I might add that the same complaints are coming from residents of Invenergy's "Forward Energy" wind farm.
Can the residents of Wisconsin rely on the PSC to put our health, safety and welfare first?
Will the PSC knowingly subject the residents of the proposed Glacier Hills wind farm to the same problems by approving this inadequate setback?
Or, now that the PSC is well aware of the problems caused by the 1000 foot setback and 50dbA noise limits (which I understand has been changed to a 50dbA "average" in the BS/GF joint development agreement--) will the commission act to prevent this damage from happening again in the Glacier Hills project?
Only a larger setback can mitigate turbine-related problems. That's the reality of the situation no matter what the 'grand scheme' may be.
Respectfully submitted by
(click on image below to see the news segment featuring Andy Hesselbach and residents of the BS/GF project)
PSC to Hold Public Hearings for Glacier Hills Wind Park
MADISON -- The Public Service Commission of Wisconsin (PSC) will hold public hearings on Wisconsin Electric Power Company’s (WEPCO) application to construct The Glacier Hills Wind Park, a wind electric generation facility in the towns of Randolph and Scott in Columbia County.
The public hearings will be held Wednesday, November 4, 2009 at 3 p.m. and 7 p.m. at Randolph Town Hall, 109 South Madison Street in Friesland with Administrative Law Judge Michael Newmark presiding.
WEPCO, doing business as We Energies, filed an application with the PSC on June 18, 2008, for approval to construct the electric generation facility. The project consists of 90 wind turbines with a total capacity of up to 207 megawatts (MW). The turbines would be located in a project area of approximately 17,300 acres and would be connected together by underground electrical cables. The wind farm would be connected to an existing 138 kilovolt (kV) electric transmission line that traverses the project area via a new interconnection substation.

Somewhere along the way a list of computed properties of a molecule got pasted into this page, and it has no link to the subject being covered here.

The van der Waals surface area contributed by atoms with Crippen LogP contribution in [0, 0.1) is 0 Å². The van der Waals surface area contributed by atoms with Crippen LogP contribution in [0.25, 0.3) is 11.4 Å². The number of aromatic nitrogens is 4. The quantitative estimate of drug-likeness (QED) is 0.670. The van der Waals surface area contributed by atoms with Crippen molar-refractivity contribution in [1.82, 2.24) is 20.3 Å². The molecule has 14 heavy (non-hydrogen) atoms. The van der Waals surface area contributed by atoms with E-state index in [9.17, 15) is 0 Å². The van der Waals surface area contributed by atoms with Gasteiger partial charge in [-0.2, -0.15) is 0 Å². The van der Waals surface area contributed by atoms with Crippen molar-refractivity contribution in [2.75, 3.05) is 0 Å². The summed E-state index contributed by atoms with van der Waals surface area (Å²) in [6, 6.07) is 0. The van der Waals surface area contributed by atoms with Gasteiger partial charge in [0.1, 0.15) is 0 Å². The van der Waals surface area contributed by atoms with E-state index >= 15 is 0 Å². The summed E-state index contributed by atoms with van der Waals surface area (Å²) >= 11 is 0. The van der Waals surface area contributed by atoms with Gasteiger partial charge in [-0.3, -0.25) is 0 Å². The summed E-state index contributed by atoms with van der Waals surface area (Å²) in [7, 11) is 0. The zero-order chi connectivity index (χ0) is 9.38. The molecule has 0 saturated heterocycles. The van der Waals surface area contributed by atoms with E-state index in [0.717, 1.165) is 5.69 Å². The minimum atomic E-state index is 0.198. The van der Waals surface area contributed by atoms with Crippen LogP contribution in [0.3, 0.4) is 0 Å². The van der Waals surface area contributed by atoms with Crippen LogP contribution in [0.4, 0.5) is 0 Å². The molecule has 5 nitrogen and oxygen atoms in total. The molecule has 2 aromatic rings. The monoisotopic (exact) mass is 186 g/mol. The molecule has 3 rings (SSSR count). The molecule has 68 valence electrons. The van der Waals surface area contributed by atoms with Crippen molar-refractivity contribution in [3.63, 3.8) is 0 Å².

Public comments on WEPCO’s application will be included in the record the Commission will review to make a decision. Citizens are encouraged to attend the public hearings. If you cannot attend the public hearings, but would like to provide comments, you can do so on the PSC’s website through October 28.
The following letter was written by Jerome Hlinak who is a Tisch Milles, Wisconsin, dairy farmer
23 October 2009
When reading articles from pro-wind people, you always find that wind energy is the solution to global warming, the energy crisis, job creation and financial problems for farmers that host the turbines.
Blinded by a feel-good solution for a problem that never existed, legislators are being misled into a belief that something like wind turbines will not have a negative effect on those who are left to live around them.
There is proof that the PSC standards are greatly flawed on wind projects already in operation, yet lawmakers had no problem taking away the power of local zoning on projects less than 100 MW of power.